The campaign against Huawei
The case against Huawei’s participation in bidding for the 5G network in Australia appears to be based on incomplete information, at least as far as the public record allows us to judge.
For a full picture, there are several fields of knowledge we need to understand and reconcile: espionage, computer science, information and communications technology, cyber security, business studies, foreign policy, China studies, political science, international political economy, and globalisation. But there are also political perspectives and biases. The latter issue was rather brilliantly captured in a recent Norwegian study.
This study saw the Huawei challenge, the Snowden revelations about NSA, and the Volkswagen emissions-monitoring scandal as part of a common problem: assurance of supply chain components in the information age. The study concluded that ‘the problem [of supply chain assurance] should therefore receive considerably more attention from the research community as well as from decision makers than is currently the case’.
The consensus of global scholarly opinion on these issues suggests that those in Australia advocating for a ban on Huawei in the 5G network—mimicking the opinion of US intelligence chiefs expressed in February 2018—have not reviewed all of the available information and perspectives. Public policy analysts in Australia should be wary of their own government when it so closely mirrors senior officials in the Trump administration on any issue of intelligence policy, for two reasons.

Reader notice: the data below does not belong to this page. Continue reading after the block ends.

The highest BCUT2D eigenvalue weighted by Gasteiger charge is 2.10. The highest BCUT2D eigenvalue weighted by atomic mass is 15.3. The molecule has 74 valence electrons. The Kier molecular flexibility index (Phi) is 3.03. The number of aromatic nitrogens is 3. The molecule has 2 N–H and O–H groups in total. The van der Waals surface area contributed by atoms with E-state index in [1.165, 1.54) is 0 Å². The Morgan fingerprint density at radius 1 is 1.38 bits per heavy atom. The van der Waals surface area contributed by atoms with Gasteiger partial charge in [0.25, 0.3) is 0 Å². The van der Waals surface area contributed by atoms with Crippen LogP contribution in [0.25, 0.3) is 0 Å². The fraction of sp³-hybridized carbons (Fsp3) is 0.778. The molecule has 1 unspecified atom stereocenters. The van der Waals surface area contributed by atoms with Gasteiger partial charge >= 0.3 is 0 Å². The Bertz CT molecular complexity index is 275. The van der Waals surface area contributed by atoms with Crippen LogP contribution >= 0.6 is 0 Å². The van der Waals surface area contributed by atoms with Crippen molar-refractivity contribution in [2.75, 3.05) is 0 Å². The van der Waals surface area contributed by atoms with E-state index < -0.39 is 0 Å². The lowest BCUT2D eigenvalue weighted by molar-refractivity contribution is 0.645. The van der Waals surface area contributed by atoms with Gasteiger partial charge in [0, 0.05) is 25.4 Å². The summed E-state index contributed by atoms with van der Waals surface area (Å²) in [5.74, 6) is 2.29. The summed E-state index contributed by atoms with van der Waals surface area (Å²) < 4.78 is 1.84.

The first, and most worrying, is the poor record of the US intelligence community on big issues of analysis if they’re highly politicised. Remember Iraqi WMD as one in a 70-year saga of great US intelligence failures. The second is that internal political disputation within the Trump administration and the US Congress on relations with China is at fever pitch.
So what does the study of espionage tell us about the campaign against Huawei?
There’s no doubt that countries like China, the United States, Russia, Israel and France find it easier to implant back doors in commercially available equipment manufactured by companies domiciled in their territories. For this and a variety of other reasons, wise governments, corporations and citizens should assume that all equipment in their supply chains, regardless of the country of origin, can be compromised from a cyber security point of view. The Norwegian study found that such back doors are often very difficult to detect.
We can add to this the overwhelming evidence that vulnerabilities in Microsoft Windows have been responsible for a very large share of security breaches globally, including in Australia. As argued in a study I co-authored with German scholar Sandro Gaycken for the New York-based EastWest Institute in 2014, ‘highly secure computing’ (that is, non-vulnerable systems) has to be the approach.
The national security damage caused by vulnerabilities in Microsoft Windows puts into the shade the unsubstantiated claims (unsubstantiated in the public domain at least) that Huawei equipment has directly produced security breaches. Moreover, NSA cyber weapons based on the vulnerabilities in Windows, such as Eternal Blue, have caused more documented security breaches globally, and in Australia, than any Huawei products. Yet Australia’s Defence Department uses Microsoft Windows.